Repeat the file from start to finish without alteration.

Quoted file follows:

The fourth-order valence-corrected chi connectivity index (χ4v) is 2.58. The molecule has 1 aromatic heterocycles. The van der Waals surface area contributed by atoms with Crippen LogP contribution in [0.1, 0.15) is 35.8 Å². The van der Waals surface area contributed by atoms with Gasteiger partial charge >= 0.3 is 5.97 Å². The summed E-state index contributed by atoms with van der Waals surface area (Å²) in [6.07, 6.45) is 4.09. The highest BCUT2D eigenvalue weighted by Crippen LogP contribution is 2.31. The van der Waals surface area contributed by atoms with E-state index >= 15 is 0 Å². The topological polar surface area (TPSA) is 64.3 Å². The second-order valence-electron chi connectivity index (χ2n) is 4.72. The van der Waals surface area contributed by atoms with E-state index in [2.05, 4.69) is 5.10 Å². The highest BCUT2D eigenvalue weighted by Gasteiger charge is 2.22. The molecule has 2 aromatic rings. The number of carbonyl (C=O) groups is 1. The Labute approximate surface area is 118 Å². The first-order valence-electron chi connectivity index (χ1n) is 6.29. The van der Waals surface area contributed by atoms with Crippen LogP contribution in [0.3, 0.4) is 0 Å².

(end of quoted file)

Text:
The fourth-order valence-corrected chi connectivity index (χ4v) is 2.58. The molecule has 1 aromatic heterocycles. The van der Waals surface area contributed by atoms with Crippen LogP contribution in [0.1, 0.15) is 35.8 Å². The van der Waals surface area contributed by atoms with Gasteiger partial charge >= 0.3 is 5.97 Å². The summed E-state index contributed by atoms with van der Waals surface area (Å²) in [6.07, 6.45) is 4.09. The highest BCUT2D eigenvalue weighted by Crippen LogP contribution is 2.31. The van der Waals surface area contributed by atoms with E-state index >= 15 is 0 Å². The topological polar surface area (TPSA) is 64.3 Å². The second-order valence-electron chi connectivity index (χ2n) is 4.72. The van der Waals surface area contributed by atoms with E-state index in [2.05, 4.69) is 5.10 Å². The highest BCUT2D eigenvalue weighted by Gasteiger charge is 2.22. The molecule has 2 aromatic rings. The number of carbonyl (C=O) groups is 1. The Labute approximate surface area is 118 Å². The first-order valence-electron chi connectivity index (χ1n) is 6.29. The van der Waals surface area contributed by atoms with Crippen LogP contribution in [0.3, 0.4) is 0 Å².